About the Holiday
Today’s holiday was established in 2016 by David T. Steineker, an author, inventor, and – as you might imagine – chemistry teacher at Jefferson County Public Schools in Kentucky. He devised the holiday to honor the work of categorizing the elements begun by John Newlands, who published the first periodic table on February 7, 1863, and continued into the early 20th century as new elements were discovered. While the modern periodic table has undergone few changes since then, new discoveries and different ways of approaching the table may bring fresh changes in the years to come.
Marie Curie (Little People, Big Dreams)
Marie: My First Marie Curie (Board Book)
Written by Isabel Sánchez Vegara | Illustrated by Frau Isa
From the time when Marie was a little girl, she knew she wanted to be a scientist. Marie was very smart. “At school, she won a gold medal for her studies, which she kept in her drawer like a treasure.” Because women were not allowed to go to college in her country, she moved to France to go to the university there. Even though French was not her first language, Marie was soon the top math and science student in Paris.
One day Marie met Pierre, who loved science as much as she did. They got married and worked together in their own laboratory, where they discovered radium and polonium. “It was such a thrilling moment for science!” Marie and Pierre even won the Nobel Prize. Marie was the first woman ever to be awarded this honor. When Pierre later had an accident, Marie was left alone to continue their work.
All her research and experiments paid off when she was awarded her second Nobel Prize. When war broke out, “Marie’s discoveries were used by doctors to help injured soldiers.” Marie inspired many girls who studied science at her own institute in Paris. Besides science, Marie taught her students that there was nothing to fear, “many things to learn, and many ways to help those in need.”
A timeline and brief, yet detailed biography of her life follows the story.
With thrilling recognition that even in the youngest hearts beat future writers, artists, adventurers, designers, and scientists, the Little People, Big Dreams series introduces preschoolers to inspiring women role models. In Marie Curie: Little People, Big Dreams, Isabel Sánchez Vegara reveals the life and work of Marie Curie with straightforward storytelling that illuminates while affirming the intelligence of her young audience. Uplifting, life-determining personality traits that carried Marie over obstacles and to the top of her profession—such as not taking no for an answer, treasuring your accomplishments, working hard, and helping others—are highlighted for little ones to learn from.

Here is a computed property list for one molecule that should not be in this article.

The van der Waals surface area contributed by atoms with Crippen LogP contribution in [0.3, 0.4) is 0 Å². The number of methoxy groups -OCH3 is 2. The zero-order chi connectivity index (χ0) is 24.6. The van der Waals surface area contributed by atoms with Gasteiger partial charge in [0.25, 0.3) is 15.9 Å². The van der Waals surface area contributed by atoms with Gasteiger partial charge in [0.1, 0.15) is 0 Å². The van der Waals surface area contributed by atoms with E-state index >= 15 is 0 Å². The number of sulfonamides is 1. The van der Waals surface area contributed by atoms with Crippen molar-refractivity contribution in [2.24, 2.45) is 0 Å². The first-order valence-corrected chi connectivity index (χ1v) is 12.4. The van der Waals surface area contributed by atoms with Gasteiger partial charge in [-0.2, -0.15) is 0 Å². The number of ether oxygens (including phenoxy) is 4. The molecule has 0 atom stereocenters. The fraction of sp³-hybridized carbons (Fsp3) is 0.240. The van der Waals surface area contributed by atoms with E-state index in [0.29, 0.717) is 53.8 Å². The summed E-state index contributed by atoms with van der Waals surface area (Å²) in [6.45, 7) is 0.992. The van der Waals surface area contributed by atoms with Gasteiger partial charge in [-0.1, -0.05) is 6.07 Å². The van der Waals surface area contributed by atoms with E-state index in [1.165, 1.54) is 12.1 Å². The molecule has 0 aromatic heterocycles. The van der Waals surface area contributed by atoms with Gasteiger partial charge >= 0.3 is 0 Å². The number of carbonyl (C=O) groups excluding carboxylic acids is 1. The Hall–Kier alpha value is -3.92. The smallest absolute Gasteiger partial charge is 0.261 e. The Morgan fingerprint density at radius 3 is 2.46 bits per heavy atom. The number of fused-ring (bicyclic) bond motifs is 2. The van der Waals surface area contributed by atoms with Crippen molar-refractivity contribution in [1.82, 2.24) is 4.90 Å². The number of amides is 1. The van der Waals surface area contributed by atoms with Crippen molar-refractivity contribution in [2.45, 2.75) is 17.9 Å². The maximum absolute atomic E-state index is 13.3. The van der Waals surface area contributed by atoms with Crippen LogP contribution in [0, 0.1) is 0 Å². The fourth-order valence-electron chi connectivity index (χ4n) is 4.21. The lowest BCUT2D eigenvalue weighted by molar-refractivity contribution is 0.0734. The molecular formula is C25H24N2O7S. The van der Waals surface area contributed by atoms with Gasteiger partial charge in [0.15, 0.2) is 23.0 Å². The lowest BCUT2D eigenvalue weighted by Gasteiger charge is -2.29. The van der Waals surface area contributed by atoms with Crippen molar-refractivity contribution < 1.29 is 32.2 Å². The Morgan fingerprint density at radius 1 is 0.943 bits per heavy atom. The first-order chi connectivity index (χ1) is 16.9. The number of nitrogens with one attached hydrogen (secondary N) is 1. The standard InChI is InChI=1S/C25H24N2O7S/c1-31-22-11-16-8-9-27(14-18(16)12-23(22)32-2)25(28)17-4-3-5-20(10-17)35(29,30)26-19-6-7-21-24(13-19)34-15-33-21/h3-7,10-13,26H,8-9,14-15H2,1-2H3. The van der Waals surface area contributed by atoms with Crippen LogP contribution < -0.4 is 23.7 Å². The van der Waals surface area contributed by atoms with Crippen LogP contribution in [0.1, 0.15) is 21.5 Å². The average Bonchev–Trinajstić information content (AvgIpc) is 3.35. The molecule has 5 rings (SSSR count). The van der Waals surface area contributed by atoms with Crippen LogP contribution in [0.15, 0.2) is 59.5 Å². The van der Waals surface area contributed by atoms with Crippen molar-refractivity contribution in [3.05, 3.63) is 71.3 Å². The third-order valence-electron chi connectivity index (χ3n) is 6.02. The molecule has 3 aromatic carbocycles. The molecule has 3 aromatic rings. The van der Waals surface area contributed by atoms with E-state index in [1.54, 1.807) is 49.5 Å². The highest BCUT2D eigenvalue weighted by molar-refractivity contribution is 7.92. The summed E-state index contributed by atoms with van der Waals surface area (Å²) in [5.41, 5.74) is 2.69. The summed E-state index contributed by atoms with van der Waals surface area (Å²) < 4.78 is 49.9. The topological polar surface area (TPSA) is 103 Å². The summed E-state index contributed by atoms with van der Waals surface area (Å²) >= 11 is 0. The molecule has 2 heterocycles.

Frau Isa’s stylish illustrations in a striking, subdued color palette will entice the youngest readers to listen and learn. While the spotlight is always on Marie, each page also focuses on one or two main images, such as Marie and Pierre’s lab table, a wounded soldier’s X-ray, and Marie holding her Nobel Prize, that help little ones see and understand the important aspects of the story.
Encapsulating both history and the timeless persistence that drives people to achieve their full potential, Marie Curie—available in both picture book and board book editions—is a must for preschool classrooms and would be a rousing addition to home bookshelves.
Ages 3 – 5
Frances Lincoln Children’s Books, 2018 | ISBN 978-1847809629 (Picture Book); 978-1786032539 (Board Book)
You can check out more about Isabel Sánchez Vegara on Instagram.
Discover more about Frau Isa and her art on her website.
National Periodic Table Day Activity
Green Pennies Chemistry Experiment
You know what color pennies are! They’re those brownish coins amid all the silver. But what if you could turn those pennies green—like dollar bills? You can with this easy and way cool chemistry experiment!
- 10 – 12 dull pennies
- Lemon juice
- 2 small bowls
- ¼ cup measuring cup
- 1 teaspoon
- Paper towels
- Pour ¼ cup vinegar into a bowl
- Add 1 teaspoon salt
- Mix thoroughly until salt has dissolved
- Place a few pennies in the bowl and leave for five minutes.
- Take the pennies out and place them on the paper towel.
- Let the pennies dry and watch what happens. The reaction becomes more dramatic over time, so check on your pennies at different times throughout the day
- To see the chemical reaction at work, dip one penny half way into the vinegar/salt solution and wait a minute
- Lift the penny out of the solution and see the result
- Fold a paper towel to several thicknesses and place in bowl
- Place a few pennies on top of the paper towel
- Pour enough vinegar over the pennies to saturate the paper towel
- Wait two to three hours and see what happens
- You can leave the pennies in the bowl and continue to add vinegar as the paper towel dries. Flip the pennies over to create a chemical reaction on both sides
Experiment with other acids, such as the lemon juice.
Why do the pennies turn green?
Pennies are made of copper. The vinegar and salt solution helps the copper react with oxygen in the air to form the blue-green patina of malachite on the surface of the penny. This chemical reaction is called oxidation. You can see the same green color on other things made of copper like plumbing pipes and many statues—even the Statue of Liberty!
If you’d like to record your observations of your pennies like a chemist does, download and print this lab sheet.
You can find Marie Curie (Little People, Big Dreams) at these booksellers
You can find the board book edition, Marie: My First Marie Curie here
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